Sunday, June 9, 2013

Choosing your shaving gear: The Brush

One of the most pleasurable aspects of traditional shaving is creating a warm lather using a soap or cream and a shaving brush. Although the razor often steals the spotlight, it is often the brush that makes the biggest difference to how enjoyable your shave is. Brushes arguably have the most diverse range of options out of all the wet-shaving essentials, with different densities of brush knot, different shapes of loft and handle, different types of fiber  both natural and synthetic, and various manufacturers.
A good entry level brush
Edwin Jagger, Best Badger

Badger hair is by far and away the most popular material, with every major manufacturer of brushes using it. Of all the types of fiber a shaving brush can be filled with, badger is the only one conventionally sorted into different grades, usually (from cheapest to most expensive): Pure, Best, Super and Silvertip. Grades are not standardized between manufacturers. Higher grades are softer and more absorbent. Some manufacturers will have their own special high grades, such as “two band” or even “three band”. All badger hair used in modern shaving brushes come from China, where badger hair is a food by-product.
Vulfix's boar bristle brush
Vulfix No.28 Boar Bristle

Boar, often referred to as “pure bristle” is generally cheaper than badger, and is a very stiff fiber  although it may soften with use. Boar is a very popular brush fiber in Italy, consequently some of the best boar brushes come from Italy. Boar tends to hold a little less water than badger but can still produce excellent lathers.
An ethically sourced option from Spanish firm Vie-Long
Vie-Long Horse Hair

Horse hair was once a very popular fiber  but fell out of favor due to an anthrax scare in the 1920’s. Horse hair is being rehabilitated as a fiber due to it’s reasonable value, better softness than the lower grades of badger. Horse, uniquely, is the only natural fiber option that is produced without killing the animal, so is popular as an ethical option.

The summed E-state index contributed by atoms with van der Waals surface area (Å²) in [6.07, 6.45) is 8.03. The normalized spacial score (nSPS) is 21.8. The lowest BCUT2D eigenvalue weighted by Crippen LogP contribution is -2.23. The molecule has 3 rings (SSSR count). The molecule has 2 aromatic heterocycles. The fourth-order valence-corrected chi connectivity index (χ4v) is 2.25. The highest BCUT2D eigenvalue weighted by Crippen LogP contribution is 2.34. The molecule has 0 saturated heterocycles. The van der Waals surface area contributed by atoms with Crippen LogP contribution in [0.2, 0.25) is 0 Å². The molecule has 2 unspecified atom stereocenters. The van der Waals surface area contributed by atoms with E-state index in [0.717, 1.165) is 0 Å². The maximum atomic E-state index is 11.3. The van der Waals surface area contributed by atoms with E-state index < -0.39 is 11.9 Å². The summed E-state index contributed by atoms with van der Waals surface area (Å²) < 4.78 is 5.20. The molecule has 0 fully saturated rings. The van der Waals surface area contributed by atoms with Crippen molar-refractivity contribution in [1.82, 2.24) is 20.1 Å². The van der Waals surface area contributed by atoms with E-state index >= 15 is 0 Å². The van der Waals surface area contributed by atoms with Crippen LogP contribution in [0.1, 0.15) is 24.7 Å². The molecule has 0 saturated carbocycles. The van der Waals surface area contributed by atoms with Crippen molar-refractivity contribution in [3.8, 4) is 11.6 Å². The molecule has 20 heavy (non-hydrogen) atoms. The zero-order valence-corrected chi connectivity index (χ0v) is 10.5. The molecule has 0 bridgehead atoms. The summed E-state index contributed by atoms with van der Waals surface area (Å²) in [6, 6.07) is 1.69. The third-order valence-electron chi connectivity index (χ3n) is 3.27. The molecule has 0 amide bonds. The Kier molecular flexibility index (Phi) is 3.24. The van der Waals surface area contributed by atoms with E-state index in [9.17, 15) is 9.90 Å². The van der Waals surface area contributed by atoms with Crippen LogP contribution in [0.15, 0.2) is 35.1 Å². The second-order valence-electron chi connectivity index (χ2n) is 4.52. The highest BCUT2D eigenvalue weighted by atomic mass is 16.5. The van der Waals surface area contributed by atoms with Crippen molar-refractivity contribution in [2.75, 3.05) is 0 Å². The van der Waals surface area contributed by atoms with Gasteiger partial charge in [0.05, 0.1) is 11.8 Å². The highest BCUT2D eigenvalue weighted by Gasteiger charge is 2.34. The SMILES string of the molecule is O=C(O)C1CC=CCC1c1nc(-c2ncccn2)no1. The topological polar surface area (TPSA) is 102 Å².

A cheap and quick drying nylon brush, good for travelling
Vulfix No.1 Nylon

Synthetic brushes are the only vegan option available, and are also useful as travelling brushes due to their resistance to going a bit “musty” if stored damp. They also tend to dry very quickly. Originally nylon was the only option, but there have been new developments in synthetic fibers that apparently approach or in some cases match the better grades of badger for softness, absorbency and lathering performance.

As well as material, the shape of the brush, as well as how it is achieved is important. The two shapes commonly used are the bulb and the fan. Bulb brushes are denser in the center, and good for bowl lathering, as well as more precise application of lather to the face. Fan shaped brushes tend to spread out more on the face, and make for comfortable, if messy, face lathering. Fan shapes lend themselves to a more circular motion on the face than bulbs. Not all brushes will clearly fall into one category or the other, with some brushes occupying a shape between the two.

The method used by the brush manufacturer to achieve the shape of the loft is important. Cheaper brushes are more likely to be shaped by trimming the loft into shape, resulting in stiffer hair tips, and a more exfoliating brush. More expensive brushes are made by carefully tying the hairs into the knot so as to produce the desired shape, and are consequently softer.

For a beginner, the choice of shape might not be obvious, but for anyone who plans to lather directly on the face, a fan is suggested, and for wannabe bowl latherers, a bulb shape is preferable.
Although most wet-shavers aspire to own brushes in higher grades of hair, some people will actually prefer stiffer, more exfoliating brushes, which are also better for lathering harder soaps.

General points:

-Badger is the most popular choice
-Higher grades of badger are softer and usually filled a little denser
-Boar is relatively stiff and exfoliating
-Horse is softer than lower grades of badger, and usually a little cheaper
-Synthetic fibers vary, with newer ones performing comparably to natural fibers
-Synthetic is the only vegan option
-Horse and synthetic are the only vegetarian options
-Firmer brushes tend to perform better with solid soaps

Some specific models we recommend considering:

Good value entry level badger: Vulfix pure badger shaving brush -more exfoliating, good all-rounder

Good value best badger: Edwin Jagger- all rounder, favors creams a little

Horse hair: Vie-Long- soft, better at creams

Boar: Vulfix No.28- stiff, better at soaps

Basic synthetic: Vulfix No. 1- soft, better for creams

Good value higher quality: Simpsons Chubby 1- Good all-rounder

Available from and